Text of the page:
FIG. 2.

The effect of the perovskite unit cell tetragonality on the magnitude of the effective ZFS parameter is shown for a paramagnetic ion placed directly in the center of an oxygen octahedron. Experimental data points correspond to the values of the effective ZFS parameters measured on single crystal samples for fully coordinated Fe3+, Fe3+ with a nearest neighbor oxygen vacancy (FeVO), fully coordinated Mn2+, and Mn2+ with a nearest neighbor oxygen vacancy (MnVO)× for open circles, closed circles, open stars, and closed stars, respectively.52 Corresponding EPR resonance responses are plotted for the given effective ZFS parameter Δ. Included are experimental data of a crystal equilibrated at 900 °C and 3 × 10−12 atm denoted by *.

FIG. 2.

The effect of the perovskite unit cell tetragonality on the magnitude of the effective ZFS parameter is shown for a paramagnetic ion placed directly in the center of an oxygen octahedron. Experimental data points correspond to the values of the effective ZFS parameters measured on single crystal samples for fully coordinated Fe3+, Fe3+ with a nearest neighbor oxygen vacancy (FeVO), fully coordinated Mn2+, and Mn2+ with a nearest neighbor oxygen vacancy (MnVO)× for open circles, closed circles, open stars, and closed stars, respectively.52 Corresponding EPR resonance responses are plotted for the given effective ZFS parameter Δ. Included are experimental data of a crystal equilibrated at 900 °C and 3 × 10−12 atm denoted by *.

Close modal

There is close agreement between the calculated effective ZFS parameters using the NSM for an iron or manganese ion substituted on the perovskite B-site using Equations (9)–(13) in Figure 2 compared to the experimentally determined effective ZFS values. The derived effective ZFS parameter for manganese ions tends to deviate more from the experimental values compared to iron. According to Shannon and Prewitt, the difference in ionic radii between octahedrally coordinated Fe3+ and Ti4+ is 0.04 Å, while the Mn2+ ion is much larger than the B-site by 0.225 Å.58 This size discrepancy may force additional local distortion of the octahedral symmetry causing a deviation of the experimental ZFS terms from those predicted using the simplified model given by Equations (9)–(13).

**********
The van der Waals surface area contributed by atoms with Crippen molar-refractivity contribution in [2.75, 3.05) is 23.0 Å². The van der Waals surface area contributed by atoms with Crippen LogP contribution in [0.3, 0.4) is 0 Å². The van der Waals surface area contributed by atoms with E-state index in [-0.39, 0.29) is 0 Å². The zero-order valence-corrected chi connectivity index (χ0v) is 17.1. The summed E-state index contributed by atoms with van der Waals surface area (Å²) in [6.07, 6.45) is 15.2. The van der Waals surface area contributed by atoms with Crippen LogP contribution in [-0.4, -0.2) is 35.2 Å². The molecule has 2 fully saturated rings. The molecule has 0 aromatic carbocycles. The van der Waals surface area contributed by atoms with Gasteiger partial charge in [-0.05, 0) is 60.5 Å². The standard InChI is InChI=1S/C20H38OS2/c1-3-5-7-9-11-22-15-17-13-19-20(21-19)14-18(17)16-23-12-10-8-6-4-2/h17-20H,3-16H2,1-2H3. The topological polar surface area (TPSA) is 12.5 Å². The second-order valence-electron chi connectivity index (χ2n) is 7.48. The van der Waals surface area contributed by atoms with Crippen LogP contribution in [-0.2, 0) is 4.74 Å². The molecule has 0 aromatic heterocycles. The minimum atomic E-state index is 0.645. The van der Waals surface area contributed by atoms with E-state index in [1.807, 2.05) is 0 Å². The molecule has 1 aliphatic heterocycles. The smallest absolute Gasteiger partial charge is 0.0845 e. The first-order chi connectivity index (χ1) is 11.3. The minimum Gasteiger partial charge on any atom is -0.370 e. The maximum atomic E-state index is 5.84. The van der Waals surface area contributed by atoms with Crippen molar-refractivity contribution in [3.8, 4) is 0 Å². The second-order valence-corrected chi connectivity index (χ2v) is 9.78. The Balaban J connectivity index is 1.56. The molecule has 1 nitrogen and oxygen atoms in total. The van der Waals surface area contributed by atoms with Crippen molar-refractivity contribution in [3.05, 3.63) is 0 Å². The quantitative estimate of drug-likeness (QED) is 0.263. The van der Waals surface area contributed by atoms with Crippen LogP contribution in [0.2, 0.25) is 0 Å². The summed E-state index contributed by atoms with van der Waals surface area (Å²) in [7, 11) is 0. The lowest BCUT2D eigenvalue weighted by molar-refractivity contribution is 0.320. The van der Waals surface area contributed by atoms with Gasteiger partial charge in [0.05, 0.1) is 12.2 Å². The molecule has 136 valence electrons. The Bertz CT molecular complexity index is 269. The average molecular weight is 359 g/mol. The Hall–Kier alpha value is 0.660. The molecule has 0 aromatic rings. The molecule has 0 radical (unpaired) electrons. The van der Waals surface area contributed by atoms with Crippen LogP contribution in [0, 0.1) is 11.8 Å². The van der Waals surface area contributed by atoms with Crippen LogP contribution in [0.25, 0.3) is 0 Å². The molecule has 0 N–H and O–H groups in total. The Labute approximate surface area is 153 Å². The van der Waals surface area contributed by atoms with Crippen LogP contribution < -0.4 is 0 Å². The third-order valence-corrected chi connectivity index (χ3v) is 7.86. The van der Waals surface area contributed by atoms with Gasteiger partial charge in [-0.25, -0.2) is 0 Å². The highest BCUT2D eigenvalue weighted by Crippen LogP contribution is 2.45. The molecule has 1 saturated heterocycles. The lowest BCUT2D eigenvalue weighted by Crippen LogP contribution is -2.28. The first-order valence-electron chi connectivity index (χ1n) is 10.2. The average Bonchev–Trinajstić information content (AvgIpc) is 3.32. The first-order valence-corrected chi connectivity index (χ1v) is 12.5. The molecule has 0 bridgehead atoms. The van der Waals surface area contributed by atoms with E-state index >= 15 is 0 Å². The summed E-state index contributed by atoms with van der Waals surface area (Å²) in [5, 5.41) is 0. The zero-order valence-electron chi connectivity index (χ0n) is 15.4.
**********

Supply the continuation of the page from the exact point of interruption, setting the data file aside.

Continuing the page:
The agreement between the model calculations in Figure 2 with the experimental data for coordinated Fe3+ and Mn2+ ions hosted in cubic lattices as well as unit cells with large ferroelectric distortions displays the power of the NSM and confirms the fully coordinated B-site substitution assignments made by the researchers listed in Table I. The agreement between the experimental data and model calculations for nearest neighbor defect complexes is not as strong as shown in Figure 2. As was first shown by Siegel and Muller, additional displacements of the nearest neighbor ions surrounding the paramagnetic ion must be accounted for to explain the ZFS parameter for defect complexes containing nearest neighbor oxygen vacancies.53 However, for the present discussion, the main point that should be taken from Figure 2 is the stark difference between the appearance of the resonance signals for ions doped in BaTiO3 with effective ZFS parameters less than 3 GHz and effective ZFS parameters greater than 3 GHz. Only large ZFS parameters much greater than 3 GHz have been reported for systems that are considered to contain defect dipoles.34,53,59–61 For systems with relatively small c/a ratios and small effective ZFS parameters, Figure 2 shows that the NSM model predicts the ion will be fully coordinated, not associated with an oxygen vacancy, and the corresponding resonance response will be centered around geff ∼ 2. Conversely, for defect dipoles, the NSM model predicts large ZFS parameters with the resonance signals centered near geff ∼ 6.

The dielectric response of the crystals exhibits the typical behavior of acceptor doped BaTiO3.62 The permittivity as a function of temperature measured at 1 kHz with a 1 V applied ac voltage for samples equilibrated under different oxygen activities is given in Figure 3. The cubic to tetragonal transition TC is shifted to lower temperature values with higher degrees of reduction in a manner similar to other reported transition metal doped BaTiO3 systems.62,63 The effect of transition metal defects on the position of the ferroelectric transition temperature has been attributed to the centering of the transition metal in the oxygen octahedron in opposition to the displaced intrinsic position of the Ti4+ ion in the tetragonal phase.52 

FIG. 3.

The dielectric permittivity measured as a function of temperature for 0.5 mol. % Mn doped BaTiO3 single crystals.

FIG. 3.

The dielectric permittivity measured as a function of temperature for 0.5 mol. % Mn doped BaTiO3 single crystals.

Close modal

The presence of defect dipoles in SrTiO3 crystals and the observation of ferroelectric aging in acceptor doped BaTiO3 have led to the natural assumption that similar nearest neighbor defect associates form in ferroelectrics and are responsible for ferroelectric aging. The single crystal samples tested in this study show the same ferroelectric aging behavior observed by other researchers.15,18,31,64,65 The effect of aging on the ferroelectric properties during the typical evolution of internal bias of a reduced manganese doped sample at room temperature in the tetragonal phase is shown in Figure 4.